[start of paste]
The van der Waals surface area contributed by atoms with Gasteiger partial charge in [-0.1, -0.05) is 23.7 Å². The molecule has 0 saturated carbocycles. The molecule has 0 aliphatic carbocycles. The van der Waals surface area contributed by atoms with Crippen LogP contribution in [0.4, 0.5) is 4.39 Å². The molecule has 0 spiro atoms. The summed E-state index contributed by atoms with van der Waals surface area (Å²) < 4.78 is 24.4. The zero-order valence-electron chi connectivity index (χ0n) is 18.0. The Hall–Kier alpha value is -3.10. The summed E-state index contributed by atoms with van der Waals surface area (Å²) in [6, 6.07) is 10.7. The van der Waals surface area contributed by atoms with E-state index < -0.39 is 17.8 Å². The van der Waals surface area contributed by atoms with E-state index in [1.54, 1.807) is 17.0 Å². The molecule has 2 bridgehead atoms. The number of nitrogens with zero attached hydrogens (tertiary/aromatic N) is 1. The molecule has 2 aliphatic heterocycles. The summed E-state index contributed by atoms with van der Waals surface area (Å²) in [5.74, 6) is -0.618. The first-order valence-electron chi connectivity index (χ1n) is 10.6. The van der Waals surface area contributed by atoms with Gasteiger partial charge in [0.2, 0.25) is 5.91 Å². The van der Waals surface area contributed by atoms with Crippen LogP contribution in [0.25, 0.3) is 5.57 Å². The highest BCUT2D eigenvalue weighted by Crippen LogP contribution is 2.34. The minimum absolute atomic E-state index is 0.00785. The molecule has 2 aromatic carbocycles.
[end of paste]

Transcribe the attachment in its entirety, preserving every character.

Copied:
The van der Waals surface area contributed by atoms with Gasteiger partial charge in [-0.1, -0.05) is 23.7 Å². The molecule has 0 saturated carbocycles. The molecule has 0 aliphatic carbocycles. The van der Waals surface area contributed by atoms with Crippen LogP contribution in [0.4, 0.5) is 4.39 Å². The molecule has 0 spiro atoms. The summed E-state index contributed by atoms with van der Waals surface area (Å²) < 4.78 is 24.4. The zero-order valence-electron chi connectivity index (χ0n) is 18.0. The Hall–Kier alpha value is -3.10. The summed E-state index contributed by atoms with van der Waals surface area (Å²) in [6, 6.07) is 10.7. The van der Waals surface area contributed by atoms with E-state index < -0.39 is 17.8 Å². The van der Waals surface area contributed by atoms with E-state index in [1.54, 1.807) is 17.0 Å². The molecule has 2 bridgehead atoms. The number of nitrogens with zero attached hydrogens (tertiary/aromatic N) is 1. The molecule has 2 aliphatic heterocycles. The summed E-state index contributed by atoms with van der Waals surface area (Å²) in [5.74, 6) is -0.618. The first-order valence-electron chi connectivity index (χ1n) is 10.6. The van der Waals surface area contributed by atoms with Gasteiger partial charge in [0.2, 0.25) is 5.91 Å². The van der Waals surface area contributed by atoms with Crippen LogP contribution in [0.25, 0.3) is 5.57 Å². The highest BCUT2D eigenvalue weighted by Crippen LogP contribution is 2.34. The minimum absolute atomic E-state index is 0.00785. The molecule has 2 aromatic carbocycles.